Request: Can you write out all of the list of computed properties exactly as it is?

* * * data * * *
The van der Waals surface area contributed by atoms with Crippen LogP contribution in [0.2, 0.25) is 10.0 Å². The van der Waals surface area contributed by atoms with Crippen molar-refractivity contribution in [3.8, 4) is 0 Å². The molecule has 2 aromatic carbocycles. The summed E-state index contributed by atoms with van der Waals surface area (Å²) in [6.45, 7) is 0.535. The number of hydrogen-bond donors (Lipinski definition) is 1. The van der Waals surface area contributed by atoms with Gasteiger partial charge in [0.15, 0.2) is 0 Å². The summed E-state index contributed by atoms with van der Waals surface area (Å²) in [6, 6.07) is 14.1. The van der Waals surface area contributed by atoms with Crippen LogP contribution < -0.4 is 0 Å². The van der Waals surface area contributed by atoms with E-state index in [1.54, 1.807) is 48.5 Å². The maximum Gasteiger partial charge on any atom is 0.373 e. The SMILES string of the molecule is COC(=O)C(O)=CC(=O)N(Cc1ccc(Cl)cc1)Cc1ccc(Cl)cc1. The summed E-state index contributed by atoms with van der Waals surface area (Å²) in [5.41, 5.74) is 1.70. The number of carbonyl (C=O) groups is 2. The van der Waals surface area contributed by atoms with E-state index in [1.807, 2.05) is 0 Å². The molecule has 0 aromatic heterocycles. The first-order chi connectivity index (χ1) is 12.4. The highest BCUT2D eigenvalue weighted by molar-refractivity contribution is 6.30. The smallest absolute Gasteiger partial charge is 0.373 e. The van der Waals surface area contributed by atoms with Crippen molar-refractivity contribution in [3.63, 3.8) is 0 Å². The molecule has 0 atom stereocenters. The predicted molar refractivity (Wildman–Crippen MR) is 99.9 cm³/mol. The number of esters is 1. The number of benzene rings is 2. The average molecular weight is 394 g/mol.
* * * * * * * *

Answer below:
The van der Waals surface area contributed by atoms with Crippen LogP contribution in [0.2, 0.25) is 10.0 Å². The van der Waals surface area contributed by atoms with Crippen molar-refractivity contribution in [3.8, 4) is 0 Å². The molecule has 2 aromatic carbocycles. The summed E-state index contributed by atoms with van der Waals surface area (Å²) in [6.45, 7) is 0.535. The number of hydrogen-bond donors (Lipinski definition) is 1. The van der Waals surface area contributed by atoms with Gasteiger partial charge in [0.15, 0.2) is 0 Å². The summed E-state index contributed by atoms with van der Waals surface area (Å²) in [6, 6.07) is 14.1. The van der Waals surface area contributed by atoms with Crippen LogP contribution < -0.4 is 0 Å². The van der Waals surface area contributed by atoms with E-state index in [1.54, 1.807) is 48.5 Å². The maximum Gasteiger partial charge on any atom is 0.373 e. The SMILES string of the molecule is COC(=O)C(O)=CC(=O)N(Cc1ccc(Cl)cc1)Cc1ccc(Cl)cc1. The summed E-state index contributed by atoms with van der Waals surface area (Å²) in [5.41, 5.74) is 1.70. The number of carbonyl (C=O) groups is 2. The van der Waals surface area contributed by atoms with E-state index in [1.807, 2.05) is 0 Å². The molecule has 0 aromatic heterocycles. The first-order chi connectivity index (χ1) is 12.4. The highest BCUT2D eigenvalue weighted by molar-refractivity contribution is 6.30. The smallest absolute Gasteiger partial charge is 0.373 e. The van der Waals surface area contributed by atoms with Crippen molar-refractivity contribution in [3.63, 3.8) is 0 Å². The molecule has 0 atom stereocenters. The predicted molar refractivity (Wildman–Crippen MR) is 99.9 cm³/mol. The number of esters is 1. The number of benzene rings is 2. The average molecular weight is 394 g/mol.